Experian notices contract terms continue to shorten
Experian’s newest State of the Automotive Finance Market Report showed average contract terms continued to decrease.
Amid rising interest rates, Experian reported on Thursday consumers are continuing to opt for shorter terms based on findings from the second quarter.
However, analysts pointed out that much of the growth in shorter-term contracts is for new vehicles. Experian said the 1- to 48-month segment of new-vehicle financing increased from 9.53% in Q2 2022 to 14.58% in Q2 2023.
While not quite as robust, Experian acknowledged a similar trend happening within used-vehicle financing.
Contracts for used cars with 1- to 48-month terms made up 11.31% of the paper in Q2 compared to 10.06% the previous year.
As a result of shorter-term contracts, Experian indicated the average monthly payment of new and used vehicles increased.
The average monthly payment for a new vehicle increased to $729 in Q2 2023, from $672 in Q2 2022 and the average monthly payment for a used vehicle saw a slight uptick from $519 last year to $528 this quarter.
Experian also mentioned the average interest rate for a new vehicle increased to 6.63% in Q2 2023, from 4.60% in Q2 2022, marking a more significant year-over-year growth compared to 4.17% in Q2 2021.
Similarly, the average interest rate for a used vehicle increased to 11.38% this quarter, from 8.84% last year and 8.59% in Q2 2021.
In the second quarter, Experian reported captives regained “the lion’s share” of total vehicle financing, outpacing banks and credit unions.
According to the report, captives made up 29.05% of the total vehicle financing market in the U.S., up from 22.15% the previous year.
Captives were followed by banks (24.84%), credit unions (22.49%), finance companies (13.09%) and BHPH/others (10.52%).
Experian indicated the trend was more pronounced with new vehicles, where captives made up 58.47% of new vehicle financing (up from 46.80% in Q2 2022), followed by banks (22.25%), credit unions (13.70%), finance companies (4.45%) and BHPH/others (1.13%).
“With more incentives in the market and consumers leaning back into new vehicles, naturally we’d expect captive lenders to take back market share,” Experian’s senior director of automotive financial solutions Melinda Zabritski said in a news release.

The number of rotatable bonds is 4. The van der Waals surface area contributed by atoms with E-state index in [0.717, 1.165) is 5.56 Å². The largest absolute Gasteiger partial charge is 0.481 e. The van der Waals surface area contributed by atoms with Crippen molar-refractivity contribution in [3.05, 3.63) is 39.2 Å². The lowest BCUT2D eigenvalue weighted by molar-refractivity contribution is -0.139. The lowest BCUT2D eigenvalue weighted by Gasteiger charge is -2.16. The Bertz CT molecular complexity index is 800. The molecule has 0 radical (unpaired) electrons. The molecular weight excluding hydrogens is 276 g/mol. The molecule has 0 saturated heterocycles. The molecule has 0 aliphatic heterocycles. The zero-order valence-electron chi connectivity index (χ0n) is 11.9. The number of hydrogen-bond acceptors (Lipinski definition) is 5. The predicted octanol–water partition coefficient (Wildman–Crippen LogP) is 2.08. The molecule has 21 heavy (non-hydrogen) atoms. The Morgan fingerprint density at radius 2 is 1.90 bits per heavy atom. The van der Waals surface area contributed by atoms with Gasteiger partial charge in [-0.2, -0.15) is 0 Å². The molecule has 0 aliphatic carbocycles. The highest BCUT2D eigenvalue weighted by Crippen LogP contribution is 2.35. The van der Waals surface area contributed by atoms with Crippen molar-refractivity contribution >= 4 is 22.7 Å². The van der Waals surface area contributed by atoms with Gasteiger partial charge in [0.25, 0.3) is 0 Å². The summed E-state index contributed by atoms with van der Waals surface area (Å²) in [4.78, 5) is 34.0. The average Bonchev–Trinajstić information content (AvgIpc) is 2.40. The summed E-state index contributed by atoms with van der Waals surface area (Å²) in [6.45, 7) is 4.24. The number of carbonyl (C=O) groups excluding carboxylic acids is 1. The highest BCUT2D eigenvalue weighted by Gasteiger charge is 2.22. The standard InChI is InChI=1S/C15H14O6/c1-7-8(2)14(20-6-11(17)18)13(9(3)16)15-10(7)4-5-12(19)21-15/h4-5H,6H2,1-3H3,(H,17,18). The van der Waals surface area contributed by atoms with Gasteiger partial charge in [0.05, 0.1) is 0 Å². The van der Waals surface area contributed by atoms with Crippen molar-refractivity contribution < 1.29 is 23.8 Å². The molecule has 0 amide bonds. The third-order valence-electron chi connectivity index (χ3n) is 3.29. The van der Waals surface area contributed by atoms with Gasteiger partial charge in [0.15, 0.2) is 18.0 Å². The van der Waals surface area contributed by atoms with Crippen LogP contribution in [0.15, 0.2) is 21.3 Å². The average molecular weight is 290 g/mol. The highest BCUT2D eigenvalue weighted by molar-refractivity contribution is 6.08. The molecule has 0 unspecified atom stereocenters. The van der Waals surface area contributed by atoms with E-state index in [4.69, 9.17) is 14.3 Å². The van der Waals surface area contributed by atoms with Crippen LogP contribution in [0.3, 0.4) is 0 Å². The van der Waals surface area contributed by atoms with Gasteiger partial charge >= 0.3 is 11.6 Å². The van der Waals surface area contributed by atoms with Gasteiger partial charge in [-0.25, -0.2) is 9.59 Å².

“Based on current market conditions, maintaining a close eye on consumers’ buying preferences, such as loan terms and preferred makes and models, lenders and dealers can help consumers find vehicles that fit within their budgets,” Zabritski continued.
Leasing activity picks up slightly
While leasing decreased significantly beginning in 2020, Experian data showed leasing experienced a slight uptick to 21.29% of Q2 financing, up from 19.92% generated a year earlier.
Digging a bit deeper, Experian noted the Telsa Model 3 marked the first time an electric vehicle appeared in the top 10 leased models, representing 1.79% of the market.
“While the industry continues to shift, it’s important for automotive professionals to watch the consumer purchase trends as they make informed decisions,” Zabritski said. “With shorter loan terms and the average price difference from loan to lease, it’s not uncommon to see consumers lean towards more budget-friendly options.”
4 other findings
Experian mentioned four other notable trends from its Q2 data, including:
— The total outstanding U.S. vehicle balance grew 6.5% year-over-year, reaching $1.45 trillion in Q2 2023.
— The market continues to grow in prime (45.58%) and super prime (21.77%), making up over 67% of total financing in Q2 2023.
— The average amount financed for a new vehicle only increased $70 year-over-year, reaching $40,657. The average amount financed for a used vehicle dropped $1,744 year-over-year to $26,863.
— 30-day delinquencies reached 2.28% in Q2 2023, while 60-day delinquencies reached 0.82%.